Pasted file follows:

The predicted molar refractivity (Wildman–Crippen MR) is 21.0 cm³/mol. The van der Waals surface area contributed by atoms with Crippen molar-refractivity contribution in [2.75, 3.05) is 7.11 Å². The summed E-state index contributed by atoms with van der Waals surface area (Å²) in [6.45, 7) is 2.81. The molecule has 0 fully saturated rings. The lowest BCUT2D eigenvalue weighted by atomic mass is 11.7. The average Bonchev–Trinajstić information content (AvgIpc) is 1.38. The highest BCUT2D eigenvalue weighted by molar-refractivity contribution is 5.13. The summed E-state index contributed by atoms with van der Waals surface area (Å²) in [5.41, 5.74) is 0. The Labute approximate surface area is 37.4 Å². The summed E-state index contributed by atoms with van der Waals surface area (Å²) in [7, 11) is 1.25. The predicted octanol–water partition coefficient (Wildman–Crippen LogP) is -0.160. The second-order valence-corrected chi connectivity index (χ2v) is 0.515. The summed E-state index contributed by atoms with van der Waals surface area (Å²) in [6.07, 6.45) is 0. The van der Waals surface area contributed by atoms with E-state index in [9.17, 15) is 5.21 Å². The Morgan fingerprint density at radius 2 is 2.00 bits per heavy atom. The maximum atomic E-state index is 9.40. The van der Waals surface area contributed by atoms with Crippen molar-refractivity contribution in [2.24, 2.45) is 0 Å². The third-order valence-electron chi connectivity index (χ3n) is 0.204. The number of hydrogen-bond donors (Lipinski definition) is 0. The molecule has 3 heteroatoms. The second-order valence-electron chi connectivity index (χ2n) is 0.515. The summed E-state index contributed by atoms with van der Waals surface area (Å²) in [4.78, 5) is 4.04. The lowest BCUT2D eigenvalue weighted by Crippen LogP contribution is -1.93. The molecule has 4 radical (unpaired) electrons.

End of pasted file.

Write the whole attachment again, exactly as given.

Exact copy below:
The predicted molar refractivity (Wildman–Crippen MR) is 21.0 cm³/mol. The van der Waals surface area contributed by atoms with Crippen molar-refractivity contribution in [2.75, 3.05) is 7.11 Å². The summed E-state index contributed by atoms with van der Waals surface area (Å²) in [6.45, 7) is 2.81. The molecule has 0 fully saturated rings. The lowest BCUT2D eigenvalue weighted by atomic mass is 11.7. The average Bonchev–Trinajstić information content (AvgIpc) is 1.38. The highest BCUT2D eigenvalue weighted by molar-refractivity contribution is 5.13. The summed E-state index contributed by atoms with van der Waals surface area (Å²) in [5.41, 5.74) is 0. The Labute approximate surface area is 37.4 Å². The summed E-state index contributed by atoms with van der Waals surface area (Å²) in [7, 11) is 1.25. The predicted octanol–water partition coefficient (Wildman–Crippen LogP) is -0.160. The second-order valence-corrected chi connectivity index (χ2v) is 0.515. The summed E-state index contributed by atoms with van der Waals surface area (Å²) in [6.07, 6.45) is 0. The van der Waals surface area contributed by atoms with E-state index in [9.17, 15) is 5.21 Å². The Morgan fingerprint density at radius 2 is 2.00 bits per heavy atom. The maximum atomic E-state index is 9.40. The van der Waals surface area contributed by atoms with Crippen molar-refractivity contribution in [2.24, 2.45) is 0 Å². The third-order valence-electron chi connectivity index (χ3n) is 0.204. The number of hydrogen-bond donors (Lipinski definition) is 0. The molecule has 3 heteroatoms. The second-order valence-electron chi connectivity index (χ2n) is 0.515. The summed E-state index contributed by atoms with van der Waals surface area (Å²) in [4.78, 5) is 4.04. The lowest BCUT2D eigenvalue weighted by Crippen LogP contribution is -1.93. The molecule has 4 radical (unpaired) electrons.